20200720 hope probe uae
People watch a big screen displaying the launch of the Hope Probe from Tanegashima Island in Japan, at the Mohammed bin Rashid Space Centre in Dubai. Image Credit: Reuters

Dubai: Communication with Mars-bound Hope Probe has been reduced to essential operations as the first Arab interplantery mission continues with its 495-million km cruise to the Red Planet, Emirates Mars Mission (EMM) announced on Thursday.

“The #HopeProbe has now commenced the ‘normal operations’ phase of its cruise, following the successful completion of the commissioning phase in which we have ensured that all on-board systems are operating nominally,” EMM tweeted. EMM added: “As the distance between the Hope probe and Earth increases, we are now reducing communications to essential operations during the cruise phase as we head towards our third Trajectory Control Manouevre (TCM) in November.”

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A TCM is required to adjust the precise path of a spacecraft. During its seven months of travel through space, Hope Probe’s path is adjusted to make sure it reaches Mars’ orbit safely.

Hope Probe is travelling at a cruise speed of 121,000km/hour, but it will automatically reduce its speed to 18,000km/hour as it gets closer to Mars.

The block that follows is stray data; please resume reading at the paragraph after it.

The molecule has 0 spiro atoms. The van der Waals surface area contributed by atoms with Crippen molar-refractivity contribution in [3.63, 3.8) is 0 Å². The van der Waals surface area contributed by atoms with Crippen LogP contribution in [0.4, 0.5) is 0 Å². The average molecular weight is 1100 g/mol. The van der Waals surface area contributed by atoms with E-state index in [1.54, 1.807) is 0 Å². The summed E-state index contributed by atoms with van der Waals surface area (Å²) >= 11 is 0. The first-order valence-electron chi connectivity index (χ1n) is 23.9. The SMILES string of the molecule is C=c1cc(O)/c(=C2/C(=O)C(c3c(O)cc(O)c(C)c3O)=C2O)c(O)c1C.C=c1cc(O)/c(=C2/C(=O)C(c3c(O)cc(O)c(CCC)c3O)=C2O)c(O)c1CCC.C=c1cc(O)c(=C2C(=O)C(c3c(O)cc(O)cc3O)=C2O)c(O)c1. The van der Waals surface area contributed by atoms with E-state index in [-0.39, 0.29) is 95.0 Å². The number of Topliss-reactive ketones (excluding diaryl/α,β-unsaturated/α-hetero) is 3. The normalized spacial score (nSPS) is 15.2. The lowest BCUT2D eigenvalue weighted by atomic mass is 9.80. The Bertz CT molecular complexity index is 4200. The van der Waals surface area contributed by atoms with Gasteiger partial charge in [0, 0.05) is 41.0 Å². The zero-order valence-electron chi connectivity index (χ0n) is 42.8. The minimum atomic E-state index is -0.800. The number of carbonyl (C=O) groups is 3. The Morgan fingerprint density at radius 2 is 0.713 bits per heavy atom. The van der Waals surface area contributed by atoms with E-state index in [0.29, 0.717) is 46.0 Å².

45 days since launch

Hope Probe, which is designed to orbit Mars and get a complete picture of its global atmosphere, has so far travelled 126,660,000 kms, 45 days after it was successfully launched in the early hours of July 20 from Tanegashima Space Centre in Japan.

On August 24, two images taken by the UAE’s Hope Probe were shared by His Highness Sheikh Mohammed Bin Rashid Al Maktoum, Vice-President and Prime Minister of the UAE and Ruler of Dubai, on his social media account. The images showed Hope Probe passing Jupiter and Saturn, with Mars lying ahead.

Hope Probe is expected to enter Mars’ orbit in February next year, coinciding with the UAE’s golden jubilee celebrations.

Hope Probe is expected to collect more than 1,000GB of new data, which will be shared with more than 200 academic and scientific institutions around the world for free. By studying the connection between current Martian weather and the ancient climate of the Red Planet, scientists will have deeper insights into the past and future of the Earth as well as the potential for human settlement on Mars and other planetary objects.